President Donald Trump’s executive order Tuesday outlining incentives for police reform is a welcome gesture, but it's quite unlikely to rectify the tangled conundrum of racism and police brutality that has sparked protests across the country.
Since George Floyd’s death, news feeds have streamed images of police clashing with protesters. The National Guard has been activated in 23 states, and now police officers nationwide are quitting their jobs.
While I’ve never served as a police officer in this country, I served as a member of America’s armed services. The militarized scenes playing out in Minneapolis, New York and Washington, D.C., look disappointingly like what I remember from a deployment to Afghanistan.
In Helmand province then, as in cities across this country now, the challenge was rooting out violent extremists hiding among an angry and fearful civilian population while simultaneously protecting that population from harm. I know firsthand that in environments where trust on both sides is low, confrontations can quickly escalate into violent conflagrations. While the U.S. military’s record on de-escalation is far from perfect, there are lessons I’ve personally learned that my fellow service members, and our law enforcement counterparts, would be wise to remember.
A core tenet of counterinsurgency strategy is, “First, do no harm.” It’s the spirit that guides decision-making in environments where the use of force can badly damage a campaign. To be clear, police aren’t battling an insurgency, and the situation in our streets calls for drastically less militarization, not more. But the spirit of the saying is a helpful guide to protecting and serving a community deeply mistrustful of law enforcement.
As I learned in Afghanistan, months of hard work earning the trust of my Afghan counterparts could be undone in minutes by the overreaction of one of my Marines. Similarly, the use of tear gas — an indiscriminate weapon that restricts breathing — on people protesting the death of a man whose dying words were “I can’t breathe” overshadows positive examples set by law enforcement like Chris Swanson, Michigan's Genesee County sheriff who put down his baton, spoke with protesters and marched with them.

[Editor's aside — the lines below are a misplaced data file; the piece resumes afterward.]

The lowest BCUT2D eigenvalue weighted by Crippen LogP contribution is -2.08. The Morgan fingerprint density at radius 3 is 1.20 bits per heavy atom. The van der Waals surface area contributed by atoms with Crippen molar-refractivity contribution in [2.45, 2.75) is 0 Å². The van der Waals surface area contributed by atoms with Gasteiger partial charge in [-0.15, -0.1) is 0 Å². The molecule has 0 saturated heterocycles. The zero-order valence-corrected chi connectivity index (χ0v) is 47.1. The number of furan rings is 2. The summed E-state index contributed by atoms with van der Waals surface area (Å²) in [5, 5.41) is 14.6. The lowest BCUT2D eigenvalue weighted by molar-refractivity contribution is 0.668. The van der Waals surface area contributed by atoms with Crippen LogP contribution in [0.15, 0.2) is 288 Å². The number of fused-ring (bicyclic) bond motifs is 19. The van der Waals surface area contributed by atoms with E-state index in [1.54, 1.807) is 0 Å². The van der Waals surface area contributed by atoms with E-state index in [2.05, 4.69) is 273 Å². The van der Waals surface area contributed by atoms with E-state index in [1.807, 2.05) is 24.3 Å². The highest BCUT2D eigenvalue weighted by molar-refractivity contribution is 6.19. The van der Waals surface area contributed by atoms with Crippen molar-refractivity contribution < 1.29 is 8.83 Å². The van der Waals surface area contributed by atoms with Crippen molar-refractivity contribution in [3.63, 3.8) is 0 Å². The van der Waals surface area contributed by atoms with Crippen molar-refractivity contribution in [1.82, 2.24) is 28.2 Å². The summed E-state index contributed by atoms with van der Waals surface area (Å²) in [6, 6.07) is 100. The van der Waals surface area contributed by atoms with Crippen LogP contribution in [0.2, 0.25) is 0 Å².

If “do no harm” is the spirit of addressing a mistrustful community, then rules of engagement should guide those with the power to end life on how to behave. Military rules of engagement establish explicit escalation criteria and require service members to exhaust all nonviolent options before resorting to force. My Marines and I drilled relentlessly on de-escalation procedures and techniques. We knew we would be held administratively — and potentially legally — accountable if we broke the rules.
RETIRED OFFICER: Give police a real education before putting them on the streets
Police also should be held accountable to clear rules of engagement. The nation has now witnessed scenes where officers employed a disproportionate use of force on marchers. Had I targeted unarmed protesters and reporters in those ways, I would have been court-martialed. Any law enforcement leader who sends officers into the streets without clear rules of engagement focused on de-escalation, makes officers, and their community, less safe.
Another lesson from the battlefield is that presentation and tactics matter. If law enforcement officers come dressed for combat, they send a signal to the community to prepare for battle.
I learned quickly that interactions with Afghan civilians, especially angry ones, went much better when I removed my sunglasses and helmet and put away my rifle. The police too can lower tensions by taking off riot gear and showing tactical patience. Not every provocation requires an immediate response.
Resisting the impulse to act in situations where there is no immediate threat to life or limb buys time for cooler heads to prevail and space for nonviolent solutions to be employed. Reflecting on my own combat experience, it’s the times I chose not to use force that ended up being the most impactful for the communities I served.
Police officers, like military officers, take an oath to protect and serve their communities. As a country, we have a long way to go and much work to do before our communities of color feel like that oath applies equally to them.
Law enforcement leaders who want to stop criminals from freeloading on protests will struggle until they adopt rules and tactics that prevent escalating tensions and unnecessary harm to an already hurting community. If police hope to win the hearts and minds of their communities and prevent our streets from devolving into battlefields, they would be wise to heed what worked, and what didn’t, on an actual battlefield.
Kevin Mott is a former Marine Corps infantry officer and a member of the Defense Council at the Truman National Security Project. The views represented are his own.
This article originally appeared on USA TODAY: What police can learn from a former infantry Marine about de-escalation